Many traditional weather routing providers use extensive teams in low cost countries to provide passage plans to masters. While this looks like a tailor-made service, it actually requires many iterations with the master to reach an acceptable route. In a traditional sequential process, the provider suggests a first route. Then, many iterations with the master follow to take into consideration the safety requirements. At the end of the process, the route deviates from the optimum in terms of energy/emissions savings.

Modern weather routing solutions integrate safety constraints in the performance optimisation engine. Therefore, the optimisation process takes into account both conditions at the same time and not one after the other, leading to a safe and optimised ECDIS-ready route. Furthermore, route updates and weather bulletins are fully automated and provided more frequently. That level of reactivity cannot be matched with a human service at a reasonable cost. Therefore, the role of the service team changes. It focuses on handling rare exceptions, complex route and dangerous weather situations. The highly experienced and qualified service team brings real expertise to the users (weather, navigation, safety, performance, alternative fuels, alternative propulsion systems, etc.). They can also deliver consultant class services to the shipping companies at a higher level in order to improve their internal processes and procedures, leading to a wider and more effective deployment of the best practices across their fleet and operational departments.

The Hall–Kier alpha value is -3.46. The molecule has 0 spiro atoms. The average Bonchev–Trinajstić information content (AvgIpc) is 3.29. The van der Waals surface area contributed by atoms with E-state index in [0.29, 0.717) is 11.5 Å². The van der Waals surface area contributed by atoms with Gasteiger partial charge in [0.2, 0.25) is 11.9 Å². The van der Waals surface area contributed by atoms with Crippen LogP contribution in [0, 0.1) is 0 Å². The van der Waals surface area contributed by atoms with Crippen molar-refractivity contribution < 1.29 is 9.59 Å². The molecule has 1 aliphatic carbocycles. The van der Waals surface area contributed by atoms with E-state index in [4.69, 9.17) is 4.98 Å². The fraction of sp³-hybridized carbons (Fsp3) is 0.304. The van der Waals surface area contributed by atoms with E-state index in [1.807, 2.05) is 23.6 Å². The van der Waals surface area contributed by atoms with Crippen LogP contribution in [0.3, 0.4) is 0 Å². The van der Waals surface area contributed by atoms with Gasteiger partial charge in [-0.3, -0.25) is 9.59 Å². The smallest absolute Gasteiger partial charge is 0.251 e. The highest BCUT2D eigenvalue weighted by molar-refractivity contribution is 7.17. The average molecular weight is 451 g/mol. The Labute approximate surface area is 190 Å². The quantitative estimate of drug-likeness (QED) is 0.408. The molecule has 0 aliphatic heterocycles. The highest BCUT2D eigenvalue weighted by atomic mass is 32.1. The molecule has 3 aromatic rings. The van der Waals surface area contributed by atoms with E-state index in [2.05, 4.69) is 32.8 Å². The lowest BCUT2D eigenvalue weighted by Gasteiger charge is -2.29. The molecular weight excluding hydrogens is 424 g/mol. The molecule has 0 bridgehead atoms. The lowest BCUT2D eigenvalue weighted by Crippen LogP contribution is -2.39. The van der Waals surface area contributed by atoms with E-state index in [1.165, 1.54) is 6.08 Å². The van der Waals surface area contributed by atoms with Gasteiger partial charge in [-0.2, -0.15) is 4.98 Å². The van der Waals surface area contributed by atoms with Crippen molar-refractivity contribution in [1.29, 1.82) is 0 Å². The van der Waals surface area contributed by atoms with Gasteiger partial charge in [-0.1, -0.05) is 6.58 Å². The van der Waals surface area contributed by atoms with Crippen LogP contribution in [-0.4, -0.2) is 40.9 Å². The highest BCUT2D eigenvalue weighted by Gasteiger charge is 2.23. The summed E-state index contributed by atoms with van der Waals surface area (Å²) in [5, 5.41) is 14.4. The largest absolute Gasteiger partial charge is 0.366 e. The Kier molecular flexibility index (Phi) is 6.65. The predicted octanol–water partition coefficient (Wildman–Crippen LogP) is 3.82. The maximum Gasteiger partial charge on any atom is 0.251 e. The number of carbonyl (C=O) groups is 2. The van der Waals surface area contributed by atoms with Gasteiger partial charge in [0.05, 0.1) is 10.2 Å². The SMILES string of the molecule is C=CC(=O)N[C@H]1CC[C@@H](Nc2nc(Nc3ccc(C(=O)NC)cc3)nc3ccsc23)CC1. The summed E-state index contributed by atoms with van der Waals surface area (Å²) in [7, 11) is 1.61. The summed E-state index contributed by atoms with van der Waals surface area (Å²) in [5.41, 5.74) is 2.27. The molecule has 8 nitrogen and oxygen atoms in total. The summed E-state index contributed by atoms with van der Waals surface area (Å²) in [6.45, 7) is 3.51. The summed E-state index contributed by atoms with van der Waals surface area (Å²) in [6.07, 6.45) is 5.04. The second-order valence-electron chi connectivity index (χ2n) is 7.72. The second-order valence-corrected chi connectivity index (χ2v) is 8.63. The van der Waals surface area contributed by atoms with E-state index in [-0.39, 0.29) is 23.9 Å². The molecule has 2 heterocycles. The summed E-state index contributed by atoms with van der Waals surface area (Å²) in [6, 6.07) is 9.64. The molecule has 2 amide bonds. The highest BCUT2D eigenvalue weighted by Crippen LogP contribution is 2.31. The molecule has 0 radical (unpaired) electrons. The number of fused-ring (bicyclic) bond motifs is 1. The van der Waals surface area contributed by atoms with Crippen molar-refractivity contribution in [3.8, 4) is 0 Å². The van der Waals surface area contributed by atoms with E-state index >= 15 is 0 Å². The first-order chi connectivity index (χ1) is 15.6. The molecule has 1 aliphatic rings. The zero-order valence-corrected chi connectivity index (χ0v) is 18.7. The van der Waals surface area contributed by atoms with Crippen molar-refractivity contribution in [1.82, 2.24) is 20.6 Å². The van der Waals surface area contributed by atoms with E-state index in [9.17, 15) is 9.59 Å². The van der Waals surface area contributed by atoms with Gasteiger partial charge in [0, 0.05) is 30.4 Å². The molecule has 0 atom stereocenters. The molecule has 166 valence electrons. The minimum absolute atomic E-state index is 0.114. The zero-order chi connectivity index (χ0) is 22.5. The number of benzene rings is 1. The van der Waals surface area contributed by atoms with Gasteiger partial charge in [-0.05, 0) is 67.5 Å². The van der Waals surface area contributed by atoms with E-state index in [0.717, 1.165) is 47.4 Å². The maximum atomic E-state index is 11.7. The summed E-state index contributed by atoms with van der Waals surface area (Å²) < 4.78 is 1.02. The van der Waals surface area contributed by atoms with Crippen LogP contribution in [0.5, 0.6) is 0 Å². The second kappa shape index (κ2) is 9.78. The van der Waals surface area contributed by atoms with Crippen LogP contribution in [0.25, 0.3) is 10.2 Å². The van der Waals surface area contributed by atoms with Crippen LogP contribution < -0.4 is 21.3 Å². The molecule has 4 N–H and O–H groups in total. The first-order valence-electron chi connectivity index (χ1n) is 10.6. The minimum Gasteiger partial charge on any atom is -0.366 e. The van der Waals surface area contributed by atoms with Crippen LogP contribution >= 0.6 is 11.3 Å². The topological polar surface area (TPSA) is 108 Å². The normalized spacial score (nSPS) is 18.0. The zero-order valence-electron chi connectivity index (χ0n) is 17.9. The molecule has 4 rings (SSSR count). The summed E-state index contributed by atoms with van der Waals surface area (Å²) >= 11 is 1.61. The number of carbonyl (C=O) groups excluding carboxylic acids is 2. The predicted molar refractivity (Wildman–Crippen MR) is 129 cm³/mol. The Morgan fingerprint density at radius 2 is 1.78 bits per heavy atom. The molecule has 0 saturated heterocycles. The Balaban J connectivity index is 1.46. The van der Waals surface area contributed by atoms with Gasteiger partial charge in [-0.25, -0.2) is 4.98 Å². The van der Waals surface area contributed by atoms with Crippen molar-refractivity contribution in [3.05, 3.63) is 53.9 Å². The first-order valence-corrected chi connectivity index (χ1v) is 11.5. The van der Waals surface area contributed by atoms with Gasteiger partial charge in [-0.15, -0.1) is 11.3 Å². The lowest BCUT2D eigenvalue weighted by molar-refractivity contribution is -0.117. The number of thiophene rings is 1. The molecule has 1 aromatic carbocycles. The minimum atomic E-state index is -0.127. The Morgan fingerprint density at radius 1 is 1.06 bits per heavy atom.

Traditional weather routing solutions have all started with on-board programs because the connectivity on-board was a challenge at the time. While this option mitigates the risk of poor or unstable internet connections, it comes with many shortcomings:

  • Installation or troubleshooting may require the attendance of a technician on-board
  • Installation requires the involvement of the shipping company’s IT department
  • Updates require sending a physical media on-board (e.g. CD-ROM). In reality, because of the practical challenges this operation poses, updates are not performed very frequently and the crew uses outdated versions.
  • Low resolution and updates for weather forecasts to accommodate the limited connectivity
  • Low resolution geographical grids to cope with the limited computational power on-board
  • Computer specific bugs, as the software is running on all types of computers.

Modern weather routing providers are forward looking and base their solutions on cloud technologies. In fact, with the fast development of the hyperconnectivity on-board (e.g. Starlink), it is just a matter of time before most ships have a high-speed internet connection and become just like an office onshore.

Cloud-native solutions offer significant advantages: